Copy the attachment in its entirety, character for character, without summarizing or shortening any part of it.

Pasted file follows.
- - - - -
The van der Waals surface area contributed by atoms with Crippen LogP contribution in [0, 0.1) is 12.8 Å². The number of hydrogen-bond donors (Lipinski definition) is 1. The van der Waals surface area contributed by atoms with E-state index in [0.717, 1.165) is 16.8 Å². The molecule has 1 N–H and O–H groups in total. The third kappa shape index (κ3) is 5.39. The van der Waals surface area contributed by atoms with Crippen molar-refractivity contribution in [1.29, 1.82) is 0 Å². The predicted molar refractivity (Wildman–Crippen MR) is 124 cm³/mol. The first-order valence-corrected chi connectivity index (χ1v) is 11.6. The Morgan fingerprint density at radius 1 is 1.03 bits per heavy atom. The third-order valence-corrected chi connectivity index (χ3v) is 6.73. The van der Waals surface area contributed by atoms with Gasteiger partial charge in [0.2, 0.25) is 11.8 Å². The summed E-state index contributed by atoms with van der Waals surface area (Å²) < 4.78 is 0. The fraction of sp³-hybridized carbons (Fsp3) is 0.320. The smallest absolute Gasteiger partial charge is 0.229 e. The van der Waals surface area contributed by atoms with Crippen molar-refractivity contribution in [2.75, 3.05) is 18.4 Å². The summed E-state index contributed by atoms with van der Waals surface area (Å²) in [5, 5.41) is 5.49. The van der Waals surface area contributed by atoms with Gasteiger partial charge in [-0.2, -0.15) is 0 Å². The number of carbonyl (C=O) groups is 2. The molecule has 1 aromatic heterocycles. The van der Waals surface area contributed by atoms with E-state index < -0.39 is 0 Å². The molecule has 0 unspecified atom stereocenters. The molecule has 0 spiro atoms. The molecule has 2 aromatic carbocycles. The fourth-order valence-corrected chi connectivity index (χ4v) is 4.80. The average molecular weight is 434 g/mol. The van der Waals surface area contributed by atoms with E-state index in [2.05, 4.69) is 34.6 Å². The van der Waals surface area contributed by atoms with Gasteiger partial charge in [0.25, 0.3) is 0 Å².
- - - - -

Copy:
The van der Waals surface area contributed by atoms with Crippen LogP contribution in [0, 0.1) is 12.8 Å². The number of hydrogen-bond donors (Lipinski definition) is 1. The van der Waals surface area contributed by atoms with E-state index in [0.717, 1.165) is 16.8 Å². The molecule has 1 N–H and O–H groups in total. The third kappa shape index (κ3) is 5.39. The van der Waals surface area contributed by atoms with Crippen molar-refractivity contribution in [1.29, 1.82) is 0 Å². The predicted molar refractivity (Wildman–Crippen MR) is 124 cm³/mol. The first-order valence-corrected chi connectivity index (χ1v) is 11.6. The Morgan fingerprint density at radius 1 is 1.03 bits per heavy atom. The third-order valence-corrected chi connectivity index (χ3v) is 6.73. The van der Waals surface area contributed by atoms with Gasteiger partial charge in [0.2, 0.25) is 11.8 Å². The summed E-state index contributed by atoms with van der Waals surface area (Å²) < 4.78 is 0. The fraction of sp³-hybridized carbons (Fsp3) is 0.320. The smallest absolute Gasteiger partial charge is 0.229 e. The van der Waals surface area contributed by atoms with Crippen molar-refractivity contribution in [2.75, 3.05) is 18.4 Å². The summed E-state index contributed by atoms with van der Waals surface area (Å²) in [5, 5.41) is 5.49. The van der Waals surface area contributed by atoms with Gasteiger partial charge in [-0.2, -0.15) is 0 Å². The number of carbonyl (C=O) groups is 2. The molecule has 1 aromatic heterocycles. The van der Waals surface area contributed by atoms with E-state index < -0.39 is 0 Å². The molecule has 0 unspecified atom stereocenters. The molecule has 0 spiro atoms. The molecule has 2 aromatic carbocycles. The fourth-order valence-corrected chi connectivity index (χ4v) is 4.80. The average molecular weight is 434 g/mol. The van der Waals surface area contributed by atoms with E-state index in [2.05, 4.69) is 34.6 Å². The van der Waals surface area contributed by atoms with Gasteiger partial charge in [0.25, 0.3) is 0 Å².